Question: I need $500 and really don't want to go to a bank to try to borrow it, because my credit score isn't good and I just don't like the idea of having them look at my credit report. Is there a better way that's more private? Can I borrow $500 over the internet without a credit check? --Finn, Provo.
Answer: A $500 internet loan with no credit check is possible. There are lenders who allow borrowers to get money fast, without needing to get approval from a bank, go through a credit check, have a high score, or visit a loan officer in person. For those who need quick financial assistance, such loans are very useful, though one must be sure to budget enough to pay them back on time, because fees for extensions are expensive.
A lender may offer $500 to be paid back in a lump sum on your next payday, in two to four weeks, or offer an installment loan which you can pay back in smaller amounts over several months or a year.
Search for online loans or payday loans, and you'll find a number of places willing to help, some with guaranteed approval for those who meet minimum requirements. Because such loans are relatively easy to get over the internet, they can be tempting for those who want money for casual reasons. Make sure you're in extreme need and have no other way to get it before agreeing. The cost to borrow $500 until your next payday might be around $15 per hundred, or $75 total, with additional fees if not paid back according to the agreed-upon schedule. If you're at risk for late fees on other bills or bouncing a check, the cost may be well worth it, as long as you don't get caught in the trap of extending the loan by paying only the fee again on your next payday, and not the principal.
Even so, a $500 loan from a no-credit-check lender will be expensive compared to other sources of funds, since the lender is taking a higher risk by not accessing your credit score. Consider other places to get funds, such as borrowing from relatives or contacting creditors directly to see if you can work out a payment plan. If the funds are for something which could be delayed, such as a vacation, new TV, or other item that you could save up for, a better choice might be to put off spending the money until you've put aside enough to pay cash for the item.
If the $500 is for an emergency, and you need assistance to obtain it immediately, an internet loan may be the only option. Approval is fast, usually within a few minutes or a few hours at most, and the money will generally be deposited into your checking account electronically, on the next business day. That's why one requirement is having a checking account--so the money can be wired directly to your bank (also called an ACH deposit, the same way paychecks are direct-deposited).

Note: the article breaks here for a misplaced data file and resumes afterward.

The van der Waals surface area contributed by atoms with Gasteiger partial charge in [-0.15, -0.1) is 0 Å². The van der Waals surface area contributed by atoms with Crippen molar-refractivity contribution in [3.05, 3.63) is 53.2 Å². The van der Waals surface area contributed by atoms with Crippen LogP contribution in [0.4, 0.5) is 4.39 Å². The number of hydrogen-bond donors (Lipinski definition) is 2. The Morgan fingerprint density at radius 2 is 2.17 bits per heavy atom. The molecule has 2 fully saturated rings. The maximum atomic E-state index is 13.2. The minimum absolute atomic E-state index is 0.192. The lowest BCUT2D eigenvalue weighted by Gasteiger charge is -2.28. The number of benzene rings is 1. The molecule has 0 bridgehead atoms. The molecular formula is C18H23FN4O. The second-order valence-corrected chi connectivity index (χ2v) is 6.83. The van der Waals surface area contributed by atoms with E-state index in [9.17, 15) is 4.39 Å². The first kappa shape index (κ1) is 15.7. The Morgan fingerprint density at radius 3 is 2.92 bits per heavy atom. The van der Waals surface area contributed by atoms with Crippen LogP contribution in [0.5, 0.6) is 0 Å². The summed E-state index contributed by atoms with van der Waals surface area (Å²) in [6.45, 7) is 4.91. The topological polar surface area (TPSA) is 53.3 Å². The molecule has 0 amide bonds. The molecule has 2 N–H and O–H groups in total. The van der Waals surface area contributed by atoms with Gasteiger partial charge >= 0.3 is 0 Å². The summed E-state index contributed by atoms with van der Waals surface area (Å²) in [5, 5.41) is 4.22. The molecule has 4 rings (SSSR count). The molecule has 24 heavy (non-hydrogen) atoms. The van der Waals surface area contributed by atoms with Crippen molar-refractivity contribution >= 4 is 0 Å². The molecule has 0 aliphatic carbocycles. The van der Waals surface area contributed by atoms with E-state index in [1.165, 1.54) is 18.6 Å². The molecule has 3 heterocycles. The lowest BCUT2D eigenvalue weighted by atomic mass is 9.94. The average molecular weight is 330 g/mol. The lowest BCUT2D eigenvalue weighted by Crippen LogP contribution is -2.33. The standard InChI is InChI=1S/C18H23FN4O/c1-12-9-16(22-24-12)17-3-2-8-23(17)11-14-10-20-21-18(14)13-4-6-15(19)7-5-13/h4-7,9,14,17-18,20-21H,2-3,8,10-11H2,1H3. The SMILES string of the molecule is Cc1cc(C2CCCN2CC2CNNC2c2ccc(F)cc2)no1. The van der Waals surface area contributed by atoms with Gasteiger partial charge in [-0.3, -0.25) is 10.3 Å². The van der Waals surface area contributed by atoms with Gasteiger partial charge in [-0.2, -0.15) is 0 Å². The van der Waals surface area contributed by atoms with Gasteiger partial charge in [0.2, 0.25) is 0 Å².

Repayment will happen the same way, with funds sent by ACH to the lender. Work out a budget as soon as you receive the money so you'll be able to pay it back on time. If you apply through a website which sends your application to a variety of lenders, you may be approved by more than one and can make a choice of which, if any, to accept. That can be helpful not only in choosing the one with the lowest cost, but also the one with the best repayment terms. Whether you need to pay the whole amount back at once, or in installments, pretend that money is already gone and budget with what's left. It may be tempting to just pay the minimum amount and extend the loan, but it will cost you much more in the long run.
They'll still look to see if you have other outstanding internet loans, even if they don't do a "real" credit check. I found that out the hard way. I guess they don't care if you're behind on your mortgage or whatever, but they don't like it if you already have a payday loan out. --anon
Can you get approved if you don't have a paycheck income, but still get money regularly? --J.K.
Yes, what most internet lenders are looking for is your ability to repay. If you have disability, Social Security, unemployment, or other income coming in regularly, especially if they're direct-deposited to your checking account, that will generally be just as acceptable as a paycheck from a job. --John Baker, Loanwhere
Is $500 like a maximum, or a minimum, or typical? How much can you borrow? --River66
$500 is probably a typical average amount. It would depend on one's income, with a maximum being around $1,500 to $2,000 for a first-time borrower. Once a company has a positive experience, and you pay a loan back on time, they may be willing to lend more in the future, if you have enough income to cover it. For those with lower income, a first-time loan might be as small as $100 to $200. Even if you're approved for a higher amount, don't borrow more than you need. --John Baker, Loanwhere